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Mon, Sept 11, 2017, noon:
Welcoming of Postdoctoral Fellows: Angela Bruns, Karra Greenberg, Sarah Seelye and Emily Treleaven

Neighborhood social stressors, fine particulate matter air pollution, and cognitive function among older U.S. adults

Publication Abstract

Ailshire, Jennifer, Amelia Karraker, and Philippa J. Clarke. 2017. "Neighborhood social stressors, fine particulate matter air pollution, and cognitive function among older U.S. adults." Social science & medicine, 172: 56-63.

A growing number of studies have found a link between outdoor air pollution and cognitive function among older adults. Psychosocial stress is considered an important factor determining differential susceptibility to environmental hazards and older adults living in stressful neighborhoods may be particularly vulnerable to the adverse health effects of exposure to hazards such as air pollution. The objective of this study is to determine if neighborhood social stress amplifies the association between fine particulate matter air pollution (PM2.5) and poor cognitive function in older, community-dwelling adults. We use data on 779 U.S. adults ages 55 and older from the 2001/2002 wave of the Americans' Changing Lives study. We determined annual average PM2.5 concentration in 2001 in the area of residence by linking respondents with EPA air monitoring data using census tract identifiers. Cognitive function was measured using the number of errors on the Short Portable Mental Status Questionnaire (SPMSQ). Exposure to neighborhood social stressors was measured using perceptions of disorder and decay and included subjective evaluations of neighborhood upkeep and the presence of deteriorating/abandoned buildings, trash, and empty lots. We used negative binomial regression to examine the interaction of neighborhood perceived stress and PM2.5 on the count of errors on the cognitive function assessment. We found that the association between PM2.5 and cognitive errors was stronger among older adults living in high stress neighborhoods. These findings support recent theoretical developments in environmental health and health disparities research emphasizing the synergistic effects of neighborhood social stressors and environmental hazards on residents' health. Those living in socioeconomically disadvantaged neighborhoods, where social stressors and environmental hazards are more common, may be particularly susceptible to adverse health effects of social and physical environmental exposures.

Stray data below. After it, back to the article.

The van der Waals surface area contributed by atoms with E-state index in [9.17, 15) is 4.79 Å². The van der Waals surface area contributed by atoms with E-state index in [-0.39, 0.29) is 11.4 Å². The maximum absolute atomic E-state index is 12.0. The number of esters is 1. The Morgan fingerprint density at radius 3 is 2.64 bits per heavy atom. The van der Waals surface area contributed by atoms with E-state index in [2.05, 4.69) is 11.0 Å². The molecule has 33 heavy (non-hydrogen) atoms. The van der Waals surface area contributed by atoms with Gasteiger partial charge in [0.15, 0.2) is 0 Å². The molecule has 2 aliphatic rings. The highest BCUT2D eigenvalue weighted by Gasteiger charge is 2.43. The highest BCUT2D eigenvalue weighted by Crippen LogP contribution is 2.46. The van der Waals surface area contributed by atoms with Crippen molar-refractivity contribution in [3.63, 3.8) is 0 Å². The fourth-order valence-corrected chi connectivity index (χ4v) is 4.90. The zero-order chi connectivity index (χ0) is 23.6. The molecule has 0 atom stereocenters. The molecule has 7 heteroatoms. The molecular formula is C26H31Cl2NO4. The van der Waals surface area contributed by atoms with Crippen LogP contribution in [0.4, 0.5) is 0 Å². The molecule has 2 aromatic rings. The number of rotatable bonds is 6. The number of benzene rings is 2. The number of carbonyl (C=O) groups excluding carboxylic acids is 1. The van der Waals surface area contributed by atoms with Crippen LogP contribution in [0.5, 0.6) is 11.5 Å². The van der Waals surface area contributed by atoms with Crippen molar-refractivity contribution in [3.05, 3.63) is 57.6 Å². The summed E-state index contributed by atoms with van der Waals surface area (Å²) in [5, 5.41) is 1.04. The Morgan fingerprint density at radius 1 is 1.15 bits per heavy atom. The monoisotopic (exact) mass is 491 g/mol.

DOI:10.1016/j.socscimed.2016.11.019 (Full Text)

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